INTERVIEW - China signals OK for Taiwan FTAs -Taipei

TAIPEI Tue Jul 6, 2010 7:16pm IST

A man fixes a bicycle, part of the items included in the economic cooperation framework agreement (ECFA), at a shop in Taipei, June 29, 2010. REUTERS/Pichi Chuang

A man fixes a bicycle, part of the items included in the economic cooperation framework agreement (ECFA), at a shop in Taipei, June 29, 2010.

Credit: Reuters/Pichi Chuang

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TAIPEI (Reuters) - China has signalled it is finally willing to let Taiwan negotiate trade pacts with the outside world, a senior Taipei official said, a move that could give a major lift to the island's economy.

China, which claims the self-ruled island as its own and seeks to stop it from doing any official business with foreign governments, had long used its diplomatic clout to block free trade agreements.

But senior policymaker Kao Charng told Reuters that Chinese officials indicated a change of stance when the two sides signed their own historic trade deal.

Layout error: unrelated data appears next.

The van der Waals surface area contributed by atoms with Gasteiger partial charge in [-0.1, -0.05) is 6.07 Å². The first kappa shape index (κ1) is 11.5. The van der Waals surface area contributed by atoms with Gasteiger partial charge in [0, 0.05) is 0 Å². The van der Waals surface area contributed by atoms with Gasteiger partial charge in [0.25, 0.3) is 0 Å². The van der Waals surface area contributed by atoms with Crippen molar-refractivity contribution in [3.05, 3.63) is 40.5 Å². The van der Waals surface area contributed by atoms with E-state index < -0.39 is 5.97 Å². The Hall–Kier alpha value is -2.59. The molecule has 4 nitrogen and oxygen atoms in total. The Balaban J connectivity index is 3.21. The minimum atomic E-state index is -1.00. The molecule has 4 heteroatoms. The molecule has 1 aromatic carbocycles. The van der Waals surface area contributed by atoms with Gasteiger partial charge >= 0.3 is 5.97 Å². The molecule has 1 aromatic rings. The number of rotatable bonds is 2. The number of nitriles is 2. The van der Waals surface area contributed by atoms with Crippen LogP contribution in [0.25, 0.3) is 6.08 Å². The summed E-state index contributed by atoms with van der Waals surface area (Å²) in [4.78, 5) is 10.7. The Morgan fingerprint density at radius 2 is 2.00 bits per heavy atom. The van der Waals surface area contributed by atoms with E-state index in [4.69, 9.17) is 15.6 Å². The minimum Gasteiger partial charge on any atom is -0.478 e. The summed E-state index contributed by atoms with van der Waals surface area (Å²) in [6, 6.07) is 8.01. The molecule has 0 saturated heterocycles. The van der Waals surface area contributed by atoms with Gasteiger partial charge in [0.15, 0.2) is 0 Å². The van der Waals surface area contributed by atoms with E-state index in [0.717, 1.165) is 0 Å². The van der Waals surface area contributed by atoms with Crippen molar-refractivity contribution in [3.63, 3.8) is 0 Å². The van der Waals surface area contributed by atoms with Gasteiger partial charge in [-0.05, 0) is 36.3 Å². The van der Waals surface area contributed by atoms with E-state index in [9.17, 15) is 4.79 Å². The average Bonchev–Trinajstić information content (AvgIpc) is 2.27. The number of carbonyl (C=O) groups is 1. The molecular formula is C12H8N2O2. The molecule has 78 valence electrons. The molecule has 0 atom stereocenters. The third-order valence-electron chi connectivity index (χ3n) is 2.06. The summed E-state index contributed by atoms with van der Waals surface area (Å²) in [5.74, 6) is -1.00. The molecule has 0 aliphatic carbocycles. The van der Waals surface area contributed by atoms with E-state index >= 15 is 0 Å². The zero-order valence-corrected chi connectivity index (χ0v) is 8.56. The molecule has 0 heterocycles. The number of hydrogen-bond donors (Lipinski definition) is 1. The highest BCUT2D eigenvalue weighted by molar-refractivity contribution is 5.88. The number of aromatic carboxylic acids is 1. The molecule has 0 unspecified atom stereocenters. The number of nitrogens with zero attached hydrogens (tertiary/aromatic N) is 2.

The vice-chairman of Taiwan's Mainland Affairs Council said Chinese officials had suggested that as a member of the World Trade Organisation (WTO), Taiwan could pursue pacts with other member economies, sidestepping the issue of sovereignty.

"As long as a deal doesn't apply to political sovereignty, mainland China shouldn't oppose it," Kao said in an interview.

"I believe they won't oppose it. They will look at it according to the situation and what's fair."

Some of Taiwan's Asian trading partners have expressed strong interest in pursuing trade pacts in light of the economic cooperation framework agreement (ECFA) signed last week between China and Taiwan, local officials say.

Taiwan has already begun courting them via the WTO, Kao said.

"The real concern for China is under what title, what form," said George Tsai, a political scientist at Chinese Cultural University in Taiwan. "The WTO would be OK, as long as Taiwan does not highlight any political implication."

Taiwan wants the FTAs as part of a longer-term effort to stay competitive with regional rivals and help prevent the economy becoming too reliant on China.

Taiwan's parliament, which will start it review of the pact on Thursday, is expected to give its support for the biggest ever tie-up between the rival governments.

(Additional reporting by Argin Chang; Editing by Jonathan Thatcher)

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